In belated acknowledgment of the occasion we present a short list of previous reviews that reveal just how ingrained back heroes have become in our mythology. It is a reflection of the modern world we live in, where a black man does not only hold tenure with the Justice League, but now also sits behind what some describe as the most powerful desk in the world.

"Yes we can."

Black Panther #19 (October 2006)
"Holiday in Latveria" Hudlin/Eaton

It was the wedding of an African king and goddess on Earth bringing together not only powers of political and mutant natures, but also the fractured superhero community of America, who partook in a brief cease-fire for the occasion, leaving their ideals at the door.

Wakanda's Black Panther, and the Kenyan mutant, Storm, would not only marry as lovers, but as two potential world powers the likes of which the world have never seen. Thus, the honeymoon is over quickly as the couple head to Latveria to respond to a message of concern from Victor Von Doom.

Responding to Doom's invitation to air greivances of international paranoia for the couple's power, and their relations between an America in the wake of the registration civil war; T'Challa and Ororo make the trek to Castle Doomstadt. Slightly repulsed by Doom's dictatorial hold, the couple maintain diplomacy for the beginning of their world tour, prepared to fight if necessary.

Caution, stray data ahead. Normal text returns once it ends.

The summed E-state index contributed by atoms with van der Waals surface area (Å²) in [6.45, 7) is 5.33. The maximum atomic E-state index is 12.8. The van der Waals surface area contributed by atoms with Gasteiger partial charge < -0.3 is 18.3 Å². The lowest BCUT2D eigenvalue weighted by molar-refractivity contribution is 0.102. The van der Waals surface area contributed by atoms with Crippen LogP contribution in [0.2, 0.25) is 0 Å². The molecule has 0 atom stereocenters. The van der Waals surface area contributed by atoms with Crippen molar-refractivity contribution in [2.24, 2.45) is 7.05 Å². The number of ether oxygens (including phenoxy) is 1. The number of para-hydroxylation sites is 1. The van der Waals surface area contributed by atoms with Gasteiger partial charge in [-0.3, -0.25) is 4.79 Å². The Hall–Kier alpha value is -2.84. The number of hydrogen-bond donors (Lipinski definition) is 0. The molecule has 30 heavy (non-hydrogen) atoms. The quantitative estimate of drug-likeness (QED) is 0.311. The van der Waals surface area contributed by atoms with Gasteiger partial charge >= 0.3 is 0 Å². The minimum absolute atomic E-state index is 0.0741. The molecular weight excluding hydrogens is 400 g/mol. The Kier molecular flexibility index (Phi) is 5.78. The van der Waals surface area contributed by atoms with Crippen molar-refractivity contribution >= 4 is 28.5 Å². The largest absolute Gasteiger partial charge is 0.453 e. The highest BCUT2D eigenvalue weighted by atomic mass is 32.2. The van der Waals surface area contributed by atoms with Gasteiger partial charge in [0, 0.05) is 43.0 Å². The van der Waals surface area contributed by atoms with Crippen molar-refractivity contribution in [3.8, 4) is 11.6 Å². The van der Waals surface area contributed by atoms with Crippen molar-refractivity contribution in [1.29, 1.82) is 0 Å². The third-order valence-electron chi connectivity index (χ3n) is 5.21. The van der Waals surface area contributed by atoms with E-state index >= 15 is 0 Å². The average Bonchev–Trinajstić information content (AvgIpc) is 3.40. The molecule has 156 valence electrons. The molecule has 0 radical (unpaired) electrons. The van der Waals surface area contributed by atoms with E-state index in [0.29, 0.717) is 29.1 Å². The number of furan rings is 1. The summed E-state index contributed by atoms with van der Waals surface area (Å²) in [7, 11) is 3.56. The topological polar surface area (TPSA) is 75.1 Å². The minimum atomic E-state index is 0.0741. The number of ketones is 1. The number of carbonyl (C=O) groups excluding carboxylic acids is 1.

52 #42 (April 2007)
"Man Ain't Nothing but a Man" Johns/Morrison/Rucka/Waid/Giffen/Batista

Lex Luthor's everyman project appears to have discovered means of granting normal human beings fantastic powers through the use of an injectable meta-gene therapy.

The only side effects appear to be the development of superpowers, and in the case of John Henry Irons, the armored hero once called Steel, this means literally becoming a man of steel.

When his powers begin to dissipate, Irons realises Luthor's meta-gene not only has finite potential, but also a potential 'off-switch', which leads to the deaths of several experiment subjects. Thus, Irons shrugs off a bitter depression, and dons the Steel armor once more to confront the evil Lex Luthor.

Green Lantern #24 (December 2007)
"Home Invasion" Johns/Reis

Long thought dead, it is the resurrection of Hal Jordan that prompts the return of the villainous fallen Green Lantern called Sinestro. Revealed, he carries with him the mysterious powers of a yellow ring, gathered in his previous travels of exile in the anti-matter universe, Qward.

Sinestro is revealed to have been imprisoned within the Central Power Battery on Oa, where he conversed with the yellow fear entity Parallax, and hatched the downfall of one of the Lantern's greatest heroes, and his bitter rival, Hal Jordan.